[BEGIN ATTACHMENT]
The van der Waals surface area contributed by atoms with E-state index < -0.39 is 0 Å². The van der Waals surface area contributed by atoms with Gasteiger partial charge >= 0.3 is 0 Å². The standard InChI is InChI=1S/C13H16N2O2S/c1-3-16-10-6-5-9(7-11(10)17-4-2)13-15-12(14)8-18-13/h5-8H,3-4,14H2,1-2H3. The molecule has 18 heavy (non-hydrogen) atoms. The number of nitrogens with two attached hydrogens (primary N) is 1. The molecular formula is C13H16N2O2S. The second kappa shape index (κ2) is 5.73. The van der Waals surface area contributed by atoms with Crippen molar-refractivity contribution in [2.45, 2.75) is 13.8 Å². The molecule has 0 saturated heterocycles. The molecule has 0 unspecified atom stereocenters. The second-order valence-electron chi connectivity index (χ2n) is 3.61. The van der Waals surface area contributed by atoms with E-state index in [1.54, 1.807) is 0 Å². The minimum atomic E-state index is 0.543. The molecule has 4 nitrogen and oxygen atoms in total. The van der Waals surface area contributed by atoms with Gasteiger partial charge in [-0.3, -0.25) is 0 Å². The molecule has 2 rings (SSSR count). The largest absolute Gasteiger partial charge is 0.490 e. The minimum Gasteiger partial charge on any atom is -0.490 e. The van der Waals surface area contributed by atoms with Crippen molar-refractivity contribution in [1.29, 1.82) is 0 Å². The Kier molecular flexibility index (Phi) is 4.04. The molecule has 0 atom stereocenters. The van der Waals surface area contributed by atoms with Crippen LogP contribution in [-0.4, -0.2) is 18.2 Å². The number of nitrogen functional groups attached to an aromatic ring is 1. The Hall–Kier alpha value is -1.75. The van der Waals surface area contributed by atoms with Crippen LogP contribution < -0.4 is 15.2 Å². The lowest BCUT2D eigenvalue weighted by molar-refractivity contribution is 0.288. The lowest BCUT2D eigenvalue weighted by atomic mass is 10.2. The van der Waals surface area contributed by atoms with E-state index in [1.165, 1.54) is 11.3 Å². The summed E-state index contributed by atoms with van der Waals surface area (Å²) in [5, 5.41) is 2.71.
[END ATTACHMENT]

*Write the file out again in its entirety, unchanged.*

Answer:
The van der Waals surface area contributed by atoms with E-state index < -0.39 is 0 Å². The van der Waals surface area contributed by atoms with Gasteiger partial charge >= 0.3 is 0 Å². The standard InChI is InChI=1S/C13H16N2O2S/c1-3-16-10-6-5-9(7-11(10)17-4-2)13-15-12(14)8-18-13/h5-8H,3-4,14H2,1-2H3. The molecule has 18 heavy (non-hydrogen) atoms. The number of nitrogens with two attached hydrogens (primary N) is 1. The molecular formula is C13H16N2O2S. The second kappa shape index (κ2) is 5.73. The van der Waals surface area contributed by atoms with Crippen molar-refractivity contribution in [2.45, 2.75) is 13.8 Å². The molecule has 0 saturated heterocycles. The molecule has 0 unspecified atom stereocenters. The second-order valence-electron chi connectivity index (χ2n) is 3.61. The van der Waals surface area contributed by atoms with E-state index in [1.54, 1.807) is 0 Å². The minimum atomic E-state index is 0.543. The molecule has 4 nitrogen and oxygen atoms in total. The van der Waals surface area contributed by atoms with Gasteiger partial charge in [-0.3, -0.25) is 0 Å². The molecule has 2 rings (SSSR count). The largest absolute Gasteiger partial charge is 0.490 e. The minimum Gasteiger partial charge on any atom is -0.490 e. The van der Waals surface area contributed by atoms with Crippen molar-refractivity contribution in [1.29, 1.82) is 0 Å². The Kier molecular flexibility index (Phi) is 4.04. The molecule has 0 atom stereocenters. The van der Waals surface area contributed by atoms with Crippen LogP contribution in [-0.4, -0.2) is 18.2 Å². The number of nitrogen functional groups attached to an aromatic ring is 1. The Hall–Kier alpha value is -1.75. The van der Waals surface area contributed by atoms with Crippen LogP contribution < -0.4 is 15.2 Å². The lowest BCUT2D eigenvalue weighted by molar-refractivity contribution is 0.288. The lowest BCUT2D eigenvalue weighted by atomic mass is 10.2. The van der Waals surface area contributed by atoms with E-state index in [1.165, 1.54) is 11.3 Å². The summed E-state index contributed by atoms with van der Waals surface area (Å²) in [5, 5.41) is 2.71.